Foot Position when kayaking

I was wondering about foot positions while kayaking and how people hold theirs. I find that when I kayak my feet are on the braces angled inward so that my heels are closer together. I was wondering if it is more proper to have your feet roughly parallel to your legs and the pedals. I am personally frustrated because it seems that no matter how I hold my legs and feet I suffer loss of circulation within an hour. Anyone give me some advice on this?


whatever is comfy.
you failed to mention what kind of paddling you do and what kind of boat.

generally speaking I like a loose fit. I like to move around and not have alot of undue pressure on any one spot. whitewater or sea kayak.

I feel that if the footpegs are fwd somewhat you have a tendency to be deeper in the boat and have IMO a better chance of staying in the boat. Pull the pegs way back and stick in a bunch of hip padding and you are forcing yourself out. Hip pads can put your @$$/legs to sleep pretty fast if too tight and can reduce rotation.


foam blocks
i have styrofoam blocks stacked into the front of my cockpit in a nylon bag. the block farthest aft is wedge shaped so my feet are tilted forward somewhat. if i want to lock myself into my boat i spread my knees and press against the underside of the deck. if i want to focus on torso rotation i can put my feet near the centerline and my knees are close together, out of the cockpit, with enough room to flex my legs and rotate for a looser, more powerful stroke. my cockpit is pretty standard, 17"x 31" (pygmy shape) and i’m 5’8". a near perfect size for me. variety of positions helps prevent numbness and distress, i have a skinny tail with little padding so i go numb easily. my seat and backrest are firm 1 3/8" foam. this is the best combination i’ve tried so far, i’m still experimenting.

Foot should be pointed forward
not straight up. light pressure on the footrest whose side you are paddling on, then relaxing and lightly pressing on the other side when the paddl goes there will use and relax the muscles and this plus the next notch out on the footbraces should help the problem. If not more support under the thighs should help.

Perhapa you live around boston? if so check out .

good paddling to you!


– Last Updated: Dec-16-04 6:28 AM EST –

WW and surf, I am shoehorned into my boat with my legs in a splayed position. Tight=better chance to stay in the boat on capsize. Tight=better control and less chance for capsizing. I can last about 2 hours before needing a break. Not a big deal in surf or white water as you can get to shore for a leg break.

I prefer somewhat looser for seakayaking. Can't always get out of your boat to restore sensations in the leg. Ability to shift around helps.

Foot pegs generally don't work well for comfort. They make it easier for different folks to get into the boat, But if the boat is for your sole usage, take the pegs out and put in angled (with toe section further towards the bow) foam blocks for the feet. You may also want to add thin pieces of foam right under where your heels rest. Discomfort can also come from having the pressure of the heel pushing down on a harder surface. With foot pegs, too much pressure is put on a small area. This leads to discomfort and possibly having the leg fall asleep from the balls of the feet up. If foot blocks don't work, then likely the forward of the edge is cutting of circulation to the legs. Extend and elevate with foam blocks just in front of the seat to support the thigh.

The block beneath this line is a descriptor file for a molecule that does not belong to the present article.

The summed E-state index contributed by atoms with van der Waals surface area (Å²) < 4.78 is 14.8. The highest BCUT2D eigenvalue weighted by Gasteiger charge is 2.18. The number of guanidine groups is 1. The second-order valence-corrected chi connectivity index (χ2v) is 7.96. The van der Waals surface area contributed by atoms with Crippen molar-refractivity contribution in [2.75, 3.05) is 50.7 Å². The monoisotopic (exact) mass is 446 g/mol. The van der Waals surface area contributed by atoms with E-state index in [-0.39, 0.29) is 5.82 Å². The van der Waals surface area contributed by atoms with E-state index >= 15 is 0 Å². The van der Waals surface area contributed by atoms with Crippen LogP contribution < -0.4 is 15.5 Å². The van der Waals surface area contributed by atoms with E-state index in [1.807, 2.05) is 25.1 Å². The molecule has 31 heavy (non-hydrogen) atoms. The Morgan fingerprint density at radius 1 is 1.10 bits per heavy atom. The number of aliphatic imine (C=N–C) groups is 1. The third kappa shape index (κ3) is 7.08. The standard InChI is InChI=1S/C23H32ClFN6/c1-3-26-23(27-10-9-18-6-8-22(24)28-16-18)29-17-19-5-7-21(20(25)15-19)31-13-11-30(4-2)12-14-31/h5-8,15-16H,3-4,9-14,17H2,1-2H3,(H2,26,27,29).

Second the foam
Went to bracing against a foam insert that is shaped to sit in front of and against the bulkhead with my current boat, had pegs before, and foot numbness now not a a problem. With a continuous surface I automatically get more room to move my feet around, and this is in a boat where I am tucked in pretty tight. Explorer LV, which has a quite low deck as well as an extra small cockpit.

If your bulkhead is glassed in and solid enough to accomodate some constant pressure (the foam block does distribute it some) it is well worth the change.


The best thing I
ever did was to make up a foam pad about 3 1/2"x3 1/2"x18" and I carry it loose to transfer between boats. I use it under my thighs right in front of the seat. At 6’5" with size 13 my heels are touching and toes are grazing the deck of my Coho. NO room for heel pads. Sometimes I get a little soreness in the heels but the legs are great ever since I started with the pad. BTW, I am still using the thermarest that came with my kit and it has been the most comfortable seat of any of my boats including my self carved foam seat in my Castine.


Same as above
with OHP…but mine is about 30 inches long. I center it in the boat and it wraps up the sides on either side of the boat, provinding side bracing for your legs. I started to cover it with a WP covering but though better of it when I realized it also was doubleing as a bailing sponge. Just take out, wring it out, and you’re good to go.

Sometimes foot comfort in a kayak
depends on a happy coincidence of design. In my old Corsica, there is plenty of room for my size 14+ feet, but the heels rest uncomfortably on their outer corners. In my Animas, my feet splay so that almost the entire outer edge of each foot rests across the bottom of the bow of the kayak.

Designers shape the bow for performance in the water conditions for which the boat is intended, and probably do not ever think much about how the customer’s feet will rest in the boat.

size 13 feet in a romany 16
can they fit? i have a skerry rm and i can get away with sox thats about it.

Thigh Support PLUS Heel Support
I take a foam block and rest my ankles / calves on it. I move it around if it gets uncomfortable. Works great.